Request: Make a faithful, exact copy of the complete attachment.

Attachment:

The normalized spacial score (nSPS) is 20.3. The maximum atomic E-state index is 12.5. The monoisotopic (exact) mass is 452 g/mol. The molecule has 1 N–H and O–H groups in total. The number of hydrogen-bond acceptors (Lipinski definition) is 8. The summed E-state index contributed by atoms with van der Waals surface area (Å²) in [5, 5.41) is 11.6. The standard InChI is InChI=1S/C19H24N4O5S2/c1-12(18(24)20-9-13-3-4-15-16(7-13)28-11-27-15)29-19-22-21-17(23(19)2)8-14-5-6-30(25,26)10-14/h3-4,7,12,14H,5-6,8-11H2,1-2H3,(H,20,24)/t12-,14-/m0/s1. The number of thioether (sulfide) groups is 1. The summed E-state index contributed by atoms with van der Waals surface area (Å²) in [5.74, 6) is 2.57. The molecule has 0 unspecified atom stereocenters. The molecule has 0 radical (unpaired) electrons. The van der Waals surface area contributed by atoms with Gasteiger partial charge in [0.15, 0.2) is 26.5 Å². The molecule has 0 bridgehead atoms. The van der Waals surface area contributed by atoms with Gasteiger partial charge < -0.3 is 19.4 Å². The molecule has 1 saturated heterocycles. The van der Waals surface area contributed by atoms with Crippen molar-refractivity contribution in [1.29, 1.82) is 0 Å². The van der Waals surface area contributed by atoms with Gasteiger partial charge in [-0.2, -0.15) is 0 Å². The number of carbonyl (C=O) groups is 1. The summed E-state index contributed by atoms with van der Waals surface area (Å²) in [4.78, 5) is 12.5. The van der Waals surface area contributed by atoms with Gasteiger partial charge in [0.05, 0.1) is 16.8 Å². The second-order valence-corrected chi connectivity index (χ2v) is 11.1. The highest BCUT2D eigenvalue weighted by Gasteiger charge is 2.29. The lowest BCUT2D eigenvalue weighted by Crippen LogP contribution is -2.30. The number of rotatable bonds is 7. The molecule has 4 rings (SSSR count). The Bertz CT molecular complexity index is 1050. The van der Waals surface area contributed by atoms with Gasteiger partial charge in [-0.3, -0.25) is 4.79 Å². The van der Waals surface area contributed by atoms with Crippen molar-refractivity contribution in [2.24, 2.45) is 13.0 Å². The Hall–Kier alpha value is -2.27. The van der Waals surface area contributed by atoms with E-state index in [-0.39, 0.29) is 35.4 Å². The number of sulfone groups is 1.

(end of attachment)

The normalized spacial score (nSPS) is 20.3. The maximum atomic E-state index is 12.5. The monoisotopic (exact) mass is 452 g/mol. The molecule has 1 N–H and O–H groups in total. The number of hydrogen-bond acceptors (Lipinski definition) is 8. The summed E-state index contributed by atoms with van der Waals surface area (Å²) in [5, 5.41) is 11.6. The standard InChI is InChI=1S/C19H24N4O5S2/c1-12(18(24)20-9-13-3-4-15-16(7-13)28-11-27-15)29-19-22-21-17(23(19)2)8-14-5-6-30(25,26)10-14/h3-4,7,12,14H,5-6,8-11H2,1-2H3,(H,20,24)/t12-,14-/m0/s1. The number of thioether (sulfide) groups is 1. The summed E-state index contributed by atoms with van der Waals surface area (Å²) in [5.74, 6) is 2.57. The molecule has 0 unspecified atom stereocenters. The molecule has 0 radical (unpaired) electrons. The van der Waals surface area contributed by atoms with Gasteiger partial charge in [0.15, 0.2) is 26.5 Å². The molecule has 0 bridgehead atoms. The van der Waals surface area contributed by atoms with Gasteiger partial charge < -0.3 is 19.4 Å². The molecule has 1 saturated heterocycles. The van der Waals surface area contributed by atoms with Crippen molar-refractivity contribution in [1.29, 1.82) is 0 Å². The van der Waals surface area contributed by atoms with Gasteiger partial charge in [-0.2, -0.15) is 0 Å². The number of carbonyl (C=O) groups is 1. The summed E-state index contributed by atoms with van der Waals surface area (Å²) in [4.78, 5) is 12.5. The van der Waals surface area contributed by atoms with Gasteiger partial charge in [0.05, 0.1) is 16.8 Å². The second-order valence-corrected chi connectivity index (χ2v) is 11.1. The highest BCUT2D eigenvalue weighted by Gasteiger charge is 2.29. The lowest BCUT2D eigenvalue weighted by Crippen LogP contribution is -2.30. The number of rotatable bonds is 7. The molecule has 4 rings (SSSR count). The Bertz CT molecular complexity index is 1050. The van der Waals surface area contributed by atoms with Gasteiger partial charge in [-0.3, -0.25) is 4.79 Å². The van der Waals surface area contributed by atoms with Crippen molar-refractivity contribution in [2.24, 2.45) is 13.0 Å². The Hall–Kier alpha value is -2.27. The van der Waals surface area contributed by atoms with E-state index in [-0.39, 0.29) is 35.4 Å². The number of sulfone groups is 1.